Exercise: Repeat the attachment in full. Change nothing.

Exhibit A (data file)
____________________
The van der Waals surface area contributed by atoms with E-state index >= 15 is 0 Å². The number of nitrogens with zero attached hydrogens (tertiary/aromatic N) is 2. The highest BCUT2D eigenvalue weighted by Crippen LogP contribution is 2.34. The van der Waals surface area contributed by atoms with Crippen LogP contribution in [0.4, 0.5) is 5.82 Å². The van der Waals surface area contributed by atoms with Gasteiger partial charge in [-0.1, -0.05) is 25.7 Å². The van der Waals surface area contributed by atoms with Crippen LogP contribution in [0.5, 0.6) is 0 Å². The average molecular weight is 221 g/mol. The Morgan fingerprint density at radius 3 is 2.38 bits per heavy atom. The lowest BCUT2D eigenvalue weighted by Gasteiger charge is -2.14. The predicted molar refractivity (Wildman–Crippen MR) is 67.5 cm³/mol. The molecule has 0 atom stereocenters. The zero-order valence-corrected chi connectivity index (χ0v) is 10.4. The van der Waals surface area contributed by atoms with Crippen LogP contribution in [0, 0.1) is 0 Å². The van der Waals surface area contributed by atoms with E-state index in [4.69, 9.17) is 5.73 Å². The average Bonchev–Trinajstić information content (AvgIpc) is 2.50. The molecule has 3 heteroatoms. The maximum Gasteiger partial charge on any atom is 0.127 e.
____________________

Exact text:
The van der Waals surface area contributed by atoms with E-state index >= 15 is 0 Å². The number of nitrogens with zero attached hydrogens (tertiary/aromatic N) is 2. The highest BCUT2D eigenvalue weighted by Crippen LogP contribution is 2.34. The van der Waals surface area contributed by atoms with Crippen LogP contribution in [0.4, 0.5) is 5.82 Å². The van der Waals surface area contributed by atoms with Gasteiger partial charge in [-0.1, -0.05) is 25.7 Å². The van der Waals surface area contributed by atoms with Crippen LogP contribution in [0.5, 0.6) is 0 Å². The average molecular weight is 221 g/mol. The Morgan fingerprint density at radius 3 is 2.38 bits per heavy atom. The lowest BCUT2D eigenvalue weighted by Gasteiger charge is -2.14. The predicted molar refractivity (Wildman–Crippen MR) is 67.5 cm³/mol. The molecule has 0 atom stereocenters. The zero-order valence-corrected chi connectivity index (χ0v) is 10.4. The van der Waals surface area contributed by atoms with Crippen LogP contribution in [0, 0.1) is 0 Å². The van der Waals surface area contributed by atoms with E-state index in [4.69, 9.17) is 5.73 Å². The average Bonchev–Trinajstić information content (AvgIpc) is 2.50. The molecule has 3 heteroatoms. The maximum Gasteiger partial charge on any atom is 0.127 e.